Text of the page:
Osprey nest in Sauvie Island Oregon by Ken Goldman
Scientific Name
Pandion haliaetus

Weight: 2.5-4.5 pounds | Wingspan: ~ 56 inches

Lakes, reservoirs, estuaries, and large rivers

Not threatened; not listed


Skilled artists in the air, ospreys can be seen diving into water bodies from heights of 30 to 100 feet to snag fish, which comprise 99% of these raptors’ diets. Osprey make their homes along lakes, reservoirs, large rivers, and estuaries. They rely on tall snags, dead standing trees, to make their nests. 

Osprey are often mistaken for eagles, but osprey possess distinct markings. Most notably, osprey have a white underbelly, visible while they soar through the air. Osprey also have a distinguishing dark stripe that runs along their eye down the side of their white face.

Ospreys are migratory birds. They come to Oregon in April and remain until September when they travel south for the winter, commonly to Mexico. While in Oregon, osprey mate, nest, and raise their young until their first migratory flight. Ospreys mate for life and return to the same nest each year. Female osprey only lay once a year, with one to four eggs in their clutch. 

Why do they need our help?

Ospreys became a species of concern for conservationists across the nation and in Oregon during the 1970s. Widespread applications of the pesticide DDT over the 1950s and 1960s, led to its pervasive presence in the environment. Ospreys, at the top of the aquatic food chain, accumulated large amounts of DDE, the chemical that DDT breaks down to in the environment, in their bodies. This led to eggshell thinning and breaking, which caused a dramatic decline in osprey populations by the 1970s. DDT was banned in 1972 and osprey populations have steadily rebounded in Oregon and elsewhere in the nation, albeit in some areas populations remain scarce.

While populations have regained their strength in Oregon, ospreys remain at the top of the aquatic food chain, and therefore are particularly vulnerable to chemical pollutants. Pollutants in water bodies enter into fish through the food they eat and the passage of water through their gills. These same contaminants are then passed from smaller fish to larger fish, and eventually to ospreys. This process results in biomagnification of the pollutants, or an increased concentration of the pollutants from one level of the food chain to the next. Consequently, osprey populations remain particularly susceptible to toxins leached into the environment from human activities. Protecting our rivers, lakes, and streams is a critical component in ensuring the survival of osprey.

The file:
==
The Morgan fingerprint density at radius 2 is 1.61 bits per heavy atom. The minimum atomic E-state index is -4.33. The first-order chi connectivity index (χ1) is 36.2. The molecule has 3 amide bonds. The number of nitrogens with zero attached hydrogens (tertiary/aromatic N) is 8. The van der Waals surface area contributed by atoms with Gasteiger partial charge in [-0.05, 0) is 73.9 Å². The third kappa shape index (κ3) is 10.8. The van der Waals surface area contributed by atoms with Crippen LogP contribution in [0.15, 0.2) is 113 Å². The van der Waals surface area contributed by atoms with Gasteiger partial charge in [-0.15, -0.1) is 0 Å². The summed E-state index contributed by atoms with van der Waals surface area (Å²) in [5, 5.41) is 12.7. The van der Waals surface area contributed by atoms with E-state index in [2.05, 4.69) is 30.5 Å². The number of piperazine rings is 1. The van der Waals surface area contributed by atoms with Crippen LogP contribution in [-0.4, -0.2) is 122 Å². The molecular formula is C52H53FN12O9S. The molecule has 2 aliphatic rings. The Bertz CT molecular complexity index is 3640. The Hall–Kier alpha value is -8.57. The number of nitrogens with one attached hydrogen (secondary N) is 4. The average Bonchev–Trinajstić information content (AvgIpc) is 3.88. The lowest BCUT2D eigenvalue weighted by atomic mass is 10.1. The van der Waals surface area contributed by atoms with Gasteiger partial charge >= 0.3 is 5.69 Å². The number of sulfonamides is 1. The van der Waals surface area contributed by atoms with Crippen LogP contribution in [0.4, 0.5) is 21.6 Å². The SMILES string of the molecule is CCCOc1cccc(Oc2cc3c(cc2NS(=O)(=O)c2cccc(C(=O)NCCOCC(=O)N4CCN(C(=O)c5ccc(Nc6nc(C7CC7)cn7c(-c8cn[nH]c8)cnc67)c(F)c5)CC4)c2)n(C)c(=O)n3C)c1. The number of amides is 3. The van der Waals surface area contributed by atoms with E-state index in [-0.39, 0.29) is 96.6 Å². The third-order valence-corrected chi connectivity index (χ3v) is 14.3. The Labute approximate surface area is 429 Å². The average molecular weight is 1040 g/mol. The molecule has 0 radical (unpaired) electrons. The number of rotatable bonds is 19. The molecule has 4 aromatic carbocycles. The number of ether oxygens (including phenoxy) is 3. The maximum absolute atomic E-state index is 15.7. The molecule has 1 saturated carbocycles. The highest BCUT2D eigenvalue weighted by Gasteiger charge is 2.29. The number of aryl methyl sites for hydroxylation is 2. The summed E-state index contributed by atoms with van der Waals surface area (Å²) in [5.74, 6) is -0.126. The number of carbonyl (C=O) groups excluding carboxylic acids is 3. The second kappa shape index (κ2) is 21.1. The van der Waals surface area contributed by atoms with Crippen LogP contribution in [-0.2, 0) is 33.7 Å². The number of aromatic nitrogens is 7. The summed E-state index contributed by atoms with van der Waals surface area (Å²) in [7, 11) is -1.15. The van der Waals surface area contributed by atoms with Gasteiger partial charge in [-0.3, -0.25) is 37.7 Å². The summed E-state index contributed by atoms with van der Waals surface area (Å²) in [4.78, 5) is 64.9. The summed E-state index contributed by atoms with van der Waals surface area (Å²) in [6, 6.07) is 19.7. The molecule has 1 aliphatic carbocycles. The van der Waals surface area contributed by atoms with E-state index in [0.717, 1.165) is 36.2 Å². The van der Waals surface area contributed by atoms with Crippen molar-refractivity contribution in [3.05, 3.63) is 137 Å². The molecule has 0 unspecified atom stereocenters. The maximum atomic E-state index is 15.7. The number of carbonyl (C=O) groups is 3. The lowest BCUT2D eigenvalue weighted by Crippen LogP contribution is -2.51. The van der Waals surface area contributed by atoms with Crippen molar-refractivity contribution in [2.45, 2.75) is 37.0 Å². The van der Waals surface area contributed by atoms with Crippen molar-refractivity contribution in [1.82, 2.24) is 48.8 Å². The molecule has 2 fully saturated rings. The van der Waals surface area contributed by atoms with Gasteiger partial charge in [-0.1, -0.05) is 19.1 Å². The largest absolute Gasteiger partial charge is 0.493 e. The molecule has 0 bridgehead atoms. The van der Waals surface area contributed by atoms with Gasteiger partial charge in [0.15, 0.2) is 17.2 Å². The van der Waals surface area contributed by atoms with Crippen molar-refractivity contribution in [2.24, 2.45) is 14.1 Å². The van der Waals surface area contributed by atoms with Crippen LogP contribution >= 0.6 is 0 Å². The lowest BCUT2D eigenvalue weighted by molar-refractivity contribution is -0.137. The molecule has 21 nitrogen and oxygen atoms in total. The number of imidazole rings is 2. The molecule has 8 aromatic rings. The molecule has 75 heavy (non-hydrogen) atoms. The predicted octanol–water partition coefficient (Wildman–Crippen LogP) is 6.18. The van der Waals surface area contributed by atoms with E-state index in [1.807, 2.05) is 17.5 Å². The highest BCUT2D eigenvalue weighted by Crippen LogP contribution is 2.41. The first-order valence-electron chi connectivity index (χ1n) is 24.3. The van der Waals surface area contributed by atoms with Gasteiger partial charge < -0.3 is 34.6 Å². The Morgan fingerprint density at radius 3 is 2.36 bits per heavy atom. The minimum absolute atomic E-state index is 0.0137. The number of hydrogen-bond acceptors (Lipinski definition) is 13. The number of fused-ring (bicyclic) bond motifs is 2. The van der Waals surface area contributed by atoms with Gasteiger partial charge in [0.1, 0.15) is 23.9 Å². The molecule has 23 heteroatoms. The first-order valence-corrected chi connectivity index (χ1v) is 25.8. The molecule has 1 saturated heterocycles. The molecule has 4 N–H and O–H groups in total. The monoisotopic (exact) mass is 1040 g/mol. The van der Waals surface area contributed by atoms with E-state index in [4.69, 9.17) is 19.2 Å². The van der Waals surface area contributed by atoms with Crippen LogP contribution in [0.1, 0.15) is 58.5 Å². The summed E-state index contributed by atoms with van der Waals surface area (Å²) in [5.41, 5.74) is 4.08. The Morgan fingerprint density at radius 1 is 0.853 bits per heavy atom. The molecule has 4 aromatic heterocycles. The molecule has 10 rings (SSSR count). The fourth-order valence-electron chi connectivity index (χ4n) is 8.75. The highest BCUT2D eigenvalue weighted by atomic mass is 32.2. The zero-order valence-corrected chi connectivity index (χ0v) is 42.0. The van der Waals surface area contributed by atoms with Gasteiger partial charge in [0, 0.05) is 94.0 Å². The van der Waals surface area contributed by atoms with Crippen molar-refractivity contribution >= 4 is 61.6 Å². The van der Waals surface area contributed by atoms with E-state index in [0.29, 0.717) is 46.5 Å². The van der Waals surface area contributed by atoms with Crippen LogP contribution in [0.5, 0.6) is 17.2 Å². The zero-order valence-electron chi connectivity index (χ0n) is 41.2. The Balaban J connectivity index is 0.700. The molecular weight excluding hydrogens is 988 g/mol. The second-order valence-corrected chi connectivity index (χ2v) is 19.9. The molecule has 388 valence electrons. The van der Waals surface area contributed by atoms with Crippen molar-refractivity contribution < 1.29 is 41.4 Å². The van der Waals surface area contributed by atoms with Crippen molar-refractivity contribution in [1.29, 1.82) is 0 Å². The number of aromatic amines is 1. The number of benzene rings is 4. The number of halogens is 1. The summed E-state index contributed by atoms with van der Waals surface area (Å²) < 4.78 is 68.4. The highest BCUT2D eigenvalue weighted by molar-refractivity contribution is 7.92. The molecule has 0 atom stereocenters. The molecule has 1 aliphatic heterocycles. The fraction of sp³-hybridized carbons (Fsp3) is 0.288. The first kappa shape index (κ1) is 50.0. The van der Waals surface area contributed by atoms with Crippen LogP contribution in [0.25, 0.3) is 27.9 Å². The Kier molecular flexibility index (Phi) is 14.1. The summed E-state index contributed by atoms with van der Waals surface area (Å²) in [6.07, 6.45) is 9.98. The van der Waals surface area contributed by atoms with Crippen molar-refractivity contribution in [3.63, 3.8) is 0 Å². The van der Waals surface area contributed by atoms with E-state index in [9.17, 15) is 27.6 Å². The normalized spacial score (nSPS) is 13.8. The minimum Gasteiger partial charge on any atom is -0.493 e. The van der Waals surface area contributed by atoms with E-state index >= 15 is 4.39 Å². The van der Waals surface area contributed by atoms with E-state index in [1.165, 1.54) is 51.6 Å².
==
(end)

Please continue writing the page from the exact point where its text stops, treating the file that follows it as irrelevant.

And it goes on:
Physical pollution also poses a threat to opsrey. After creating a Osprey on Neststick foundation for their nests, osprey search for moss, grass, and lichen to form a soft lining. In human impacted and polluted environments, osprey will also collect discarded baling twine and fishing line for their nests. Unfortunately, ospreys’ talons are easily snagged and caught in the twine, which can lead to the death of adult osprey, as well as their chicks. In some areas, baling twine is estimated to cause the death of 10% of osprey chicks. 

Ospreys, like most species, are also threatened by human modification to and loss of their habitat. A primary concern for ospreys’ survival is the loss of snags near their fishing grounds due to logging, development, and dead tree removal. While ospreys have become adept at utilizing power poles and channel markers as nesting sites, it is not without some complication for both humans and ospreys. Osprey nests can interfere with the intended use of the structures, and for the osprey, nesting on power poles puts them at high risk of electrocution. Fortunately, artificial nesting platforms can be built on both of these structures to accommodate osprey; these platforms have also been built to replace snags in areas where conservationists are trying to reestablish osprey populations. While both of these strategies are mitigating impacted habitat, a more comprehensive strategy to aid osprey is continuing to increase protection of forested riparian and aquatic habitat. 

Did you know?

  • Osprey are one of the most widely distributed birds of prey. Osprey are found on every continent, with the exception of Antarctica.
  • Not only are ospreys confused with bald eagles, the two raptors share similar habitat and can end up competing for food. Bald eagles can force osprey to release their catch in mid-air. The eagle then swoops in and steals the catch.  
  • Osprey have a distinct smell. It is not from the fish they catch, but from the oils that keep their plumage in its impeccably water-resistant condition. Ospreys are the only bird of prey that regularly dive into the water. 

Watch osprey dive for fish!

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